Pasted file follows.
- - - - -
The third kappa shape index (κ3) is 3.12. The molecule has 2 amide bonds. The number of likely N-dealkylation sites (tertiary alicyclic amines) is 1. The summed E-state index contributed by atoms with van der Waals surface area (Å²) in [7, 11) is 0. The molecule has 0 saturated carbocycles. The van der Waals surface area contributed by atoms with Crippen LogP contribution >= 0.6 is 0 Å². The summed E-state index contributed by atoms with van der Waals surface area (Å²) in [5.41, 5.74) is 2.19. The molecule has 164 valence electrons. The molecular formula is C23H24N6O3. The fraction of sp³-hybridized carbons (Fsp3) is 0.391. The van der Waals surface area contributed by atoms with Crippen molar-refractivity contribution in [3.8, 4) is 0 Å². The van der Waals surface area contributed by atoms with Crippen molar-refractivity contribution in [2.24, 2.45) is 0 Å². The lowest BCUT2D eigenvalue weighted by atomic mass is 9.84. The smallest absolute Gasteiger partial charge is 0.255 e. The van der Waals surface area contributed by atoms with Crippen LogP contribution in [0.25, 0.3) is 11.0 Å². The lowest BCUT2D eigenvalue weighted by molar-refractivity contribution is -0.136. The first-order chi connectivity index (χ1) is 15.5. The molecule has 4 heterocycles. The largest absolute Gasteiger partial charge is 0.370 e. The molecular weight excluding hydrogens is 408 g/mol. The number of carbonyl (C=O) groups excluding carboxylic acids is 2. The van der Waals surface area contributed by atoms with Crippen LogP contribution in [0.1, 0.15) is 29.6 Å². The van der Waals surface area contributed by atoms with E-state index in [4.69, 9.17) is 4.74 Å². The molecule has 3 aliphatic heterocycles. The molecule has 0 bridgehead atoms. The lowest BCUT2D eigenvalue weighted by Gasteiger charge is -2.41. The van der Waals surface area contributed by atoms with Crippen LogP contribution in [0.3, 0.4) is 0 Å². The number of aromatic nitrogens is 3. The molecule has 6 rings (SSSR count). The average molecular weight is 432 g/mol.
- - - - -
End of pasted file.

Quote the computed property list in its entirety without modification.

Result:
The third kappa shape index (κ3) is 3.12. The molecule has 2 amide bonds. The number of likely N-dealkylation sites (tertiary alicyclic amines) is 1. The summed E-state index contributed by atoms with van der Waals surface area (Å²) in [7, 11) is 0. The molecule has 0 saturated carbocycles. The van der Waals surface area contributed by atoms with Crippen LogP contribution >= 0.6 is 0 Å². The summed E-state index contributed by atoms with van der Waals surface area (Å²) in [5.41, 5.74) is 2.19. The molecule has 164 valence electrons. The molecular formula is C23H24N6O3. The fraction of sp³-hybridized carbons (Fsp3) is 0.391. The van der Waals surface area contributed by atoms with Crippen molar-refractivity contribution in [3.8, 4) is 0 Å². The van der Waals surface area contributed by atoms with Crippen molar-refractivity contribution in [2.24, 2.45) is 0 Å². The lowest BCUT2D eigenvalue weighted by atomic mass is 9.84. The smallest absolute Gasteiger partial charge is 0.255 e. The van der Waals surface area contributed by atoms with Crippen LogP contribution in [0.25, 0.3) is 11.0 Å². The lowest BCUT2D eigenvalue weighted by molar-refractivity contribution is -0.136. The first-order chi connectivity index (χ1) is 15.5. The molecule has 4 heterocycles. The largest absolute Gasteiger partial charge is 0.370 e. The molecular weight excluding hydrogens is 408 g/mol. The number of carbonyl (C=O) groups excluding carboxylic acids is 2. The van der Waals surface area contributed by atoms with Crippen LogP contribution in [0.1, 0.15) is 29.6 Å². The van der Waals surface area contributed by atoms with E-state index in [4.69, 9.17) is 4.74 Å². The molecule has 3 aliphatic heterocycles. The molecule has 0 bridgehead atoms. The lowest BCUT2D eigenvalue weighted by Gasteiger charge is -2.41. The van der Waals surface area contributed by atoms with Crippen LogP contribution in [0.3, 0.4) is 0 Å². The number of aromatic nitrogens is 3. The molecule has 6 rings (SSSR count). The average molecular weight is 432 g/mol.